Entries

Griesedieck, Joseph

Joseph Griesedieck was one of the most influential brewers in St. Louis in the late nineteenth and early twentieth centuries. From the 1880s to the 1910s, he helped run several city breweries. At the outset of Prohibition, he acquired the Falstaff label and built the Falstaff Corporation around it. While many other brewers failed during Prohibition, Griesedieck kept his company afloat by selling “near beer,” soft drinks, carbonated water, and pork products. After the repeal of Prohibition, he obtained the first federal permit to begin brewing beer legally again. Within five years, the Falstaff Brewing Corporation was operating four plants in three states and had gained a national market.

Hackfeld, Heinrich

Heinrich (Henry) Hackfeld was born in Almsloh, a village in the parish of Ganderkesee, in the Grand Duchy of Oldenburg. He eventually became part of the Bremish mercantile elite, but was atypical in that he came from a humble background. His firm, H. Hackfeld & Co. of Honolulu, was one of a number of German mercantile businesses founded in Melanesia and Polynesia during the nineteenth century. Initially the main focus of the firm’s business was both indirect and direct involvement in the North Pacific whaling industry. After the demise of this industry, at the beginning of the 1870s, the firm shifted its focus to another part of its business, the provision of factoring services to the Hawaiian sugar industry. By the time of the incorporation of Hawaii as a United States Territory in 1900 the firm was one of a small group of sugar factors that dominated the islands’ economy.

Hammer, Adam

Adam Hammer was a German physician who immigrated to St. Louis, after having participated in the uprising in Baden. Soon after his arrival in the United States he became aware of the deficiencies in the American medical education system. He determined that the most effective remedy for the situation would be to carry out a comprehensive reform of the medical sector using the educational and medical practices of Germany as a model. Hammer’s entrepreneurial significance is found in his contributions to society as a social entrepreneur in the worlds of academia and public health, rather than as a profitable commercial entrepreneur.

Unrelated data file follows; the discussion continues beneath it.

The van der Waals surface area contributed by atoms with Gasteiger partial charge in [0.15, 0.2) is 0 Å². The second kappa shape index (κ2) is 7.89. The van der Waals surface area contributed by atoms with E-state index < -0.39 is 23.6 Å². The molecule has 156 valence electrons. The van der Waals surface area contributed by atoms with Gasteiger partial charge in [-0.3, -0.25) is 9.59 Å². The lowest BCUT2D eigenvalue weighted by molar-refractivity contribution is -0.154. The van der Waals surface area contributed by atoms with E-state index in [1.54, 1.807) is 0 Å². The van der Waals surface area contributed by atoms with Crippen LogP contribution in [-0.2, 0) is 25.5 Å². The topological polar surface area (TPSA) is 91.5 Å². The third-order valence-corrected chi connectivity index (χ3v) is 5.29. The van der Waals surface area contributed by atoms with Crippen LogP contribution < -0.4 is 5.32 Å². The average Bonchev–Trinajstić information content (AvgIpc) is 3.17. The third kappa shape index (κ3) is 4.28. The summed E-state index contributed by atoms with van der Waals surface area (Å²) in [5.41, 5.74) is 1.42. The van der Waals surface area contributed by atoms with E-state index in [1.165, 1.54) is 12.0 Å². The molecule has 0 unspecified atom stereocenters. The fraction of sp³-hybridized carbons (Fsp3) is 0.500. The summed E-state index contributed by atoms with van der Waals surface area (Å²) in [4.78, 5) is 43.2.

Heckscher, Charles August

Charles August Heckscher hailed from an influential, well-to-do, and sophisticated Jewish family of merchant-bankers in Altona and the nearby, independent city-state of Hamburg. In 1829 he emigrated from Hamburg to the United States to become a successful merchant and entrepreneur. He acquired wealth by opening a trading house in New York City and later used his personal capital to invest in anthracite coal mining and transportation operations in eastern Pennsylvania. By the time of his death shortly after the end of the Civil War, he was one of the leading colliery operators in the nation.

Herrmann, August

Between the end of the Gilded Age and the beginning of the Progressive Era, the name August “Garry” Herrmann was known throughout the United States. Herrmann was a man who had a humble beginning; he made millions of dollars during his lifetime through his political involvement and partial ownership of the Cincinnati Reds. As a local politician he served as the right-hand man to one of the most powerful political bosses of his era, George B. Cox of Cincinnati. As president of the Cincinnati Reds and chairman of baseball’s National Commission, he helped to usher in the modern World Series and is one of the most important early major league baseball executives.